Blood Pressure-Related Hypoalgesia in Bulimia Nervosa

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This study examined pain sensitivity and its relationship to arterial blood pressure in bulimia nervosa (BN).


Fourteen women who met Diagnostic and Statistical Manual of Mental Disorders, 4th Edition, criteria for BN, purging subtype, and 14 controls were tested for ischemic pain sensitivity after an extended baseline period. Blood pressure, cardiac output, stroke volume, and total peripheral resistance were assessed during baseline, during ischemic pain testing, and at the point of voluntary tolerance.


Women with BN had significantly greater ischemic pain tolerance than controls. Additionally, only for BN women was blood pressure related to pain sensitivity. Systolic blood pressure during the pain procedure and at the point of tolerance was positively related to pain threshold and tolerance times and negatively related to rated unpleasantness of pain in BN, whereas no relationships involving blood pressure and pain sensitivity were observed in controls.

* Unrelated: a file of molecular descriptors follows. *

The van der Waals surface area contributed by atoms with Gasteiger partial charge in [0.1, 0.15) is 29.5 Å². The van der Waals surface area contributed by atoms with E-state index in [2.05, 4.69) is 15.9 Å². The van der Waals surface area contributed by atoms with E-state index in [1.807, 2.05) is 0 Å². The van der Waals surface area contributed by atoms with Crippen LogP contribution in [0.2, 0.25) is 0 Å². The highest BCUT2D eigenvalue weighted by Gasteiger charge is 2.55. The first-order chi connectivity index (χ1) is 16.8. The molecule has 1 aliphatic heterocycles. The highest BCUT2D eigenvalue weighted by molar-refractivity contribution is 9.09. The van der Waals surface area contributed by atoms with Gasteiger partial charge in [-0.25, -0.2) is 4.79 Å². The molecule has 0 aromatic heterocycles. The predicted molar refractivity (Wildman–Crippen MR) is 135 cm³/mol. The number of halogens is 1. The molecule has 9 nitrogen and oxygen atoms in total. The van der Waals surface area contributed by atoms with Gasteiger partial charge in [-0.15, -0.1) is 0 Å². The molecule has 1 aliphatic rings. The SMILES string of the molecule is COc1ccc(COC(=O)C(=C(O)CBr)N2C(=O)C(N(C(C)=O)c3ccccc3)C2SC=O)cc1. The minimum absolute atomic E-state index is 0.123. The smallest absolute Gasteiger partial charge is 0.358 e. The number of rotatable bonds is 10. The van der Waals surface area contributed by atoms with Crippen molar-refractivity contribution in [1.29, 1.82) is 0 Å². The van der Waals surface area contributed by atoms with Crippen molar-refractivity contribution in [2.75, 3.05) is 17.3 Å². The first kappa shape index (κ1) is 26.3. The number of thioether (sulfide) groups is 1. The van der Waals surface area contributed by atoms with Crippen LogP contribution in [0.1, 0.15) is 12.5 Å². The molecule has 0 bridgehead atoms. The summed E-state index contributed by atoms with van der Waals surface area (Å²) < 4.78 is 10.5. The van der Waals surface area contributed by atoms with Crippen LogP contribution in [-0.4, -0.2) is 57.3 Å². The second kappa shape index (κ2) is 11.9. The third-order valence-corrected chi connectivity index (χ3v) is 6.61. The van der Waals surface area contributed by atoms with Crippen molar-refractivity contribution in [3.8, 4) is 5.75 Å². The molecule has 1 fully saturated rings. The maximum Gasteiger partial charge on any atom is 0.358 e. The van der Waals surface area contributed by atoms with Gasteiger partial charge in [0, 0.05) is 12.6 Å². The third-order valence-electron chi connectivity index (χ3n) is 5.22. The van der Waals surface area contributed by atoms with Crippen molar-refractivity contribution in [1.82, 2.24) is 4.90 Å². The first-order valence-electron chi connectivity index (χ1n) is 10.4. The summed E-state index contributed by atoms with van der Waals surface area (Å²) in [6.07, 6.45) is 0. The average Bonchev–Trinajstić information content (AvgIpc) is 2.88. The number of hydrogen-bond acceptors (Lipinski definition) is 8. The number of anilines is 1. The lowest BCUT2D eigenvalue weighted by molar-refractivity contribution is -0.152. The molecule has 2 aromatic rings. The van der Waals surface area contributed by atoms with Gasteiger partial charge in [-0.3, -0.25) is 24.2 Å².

These results may have implications for maladaptive changes in central pain-cardiovascular regulatory systems for women with BN.

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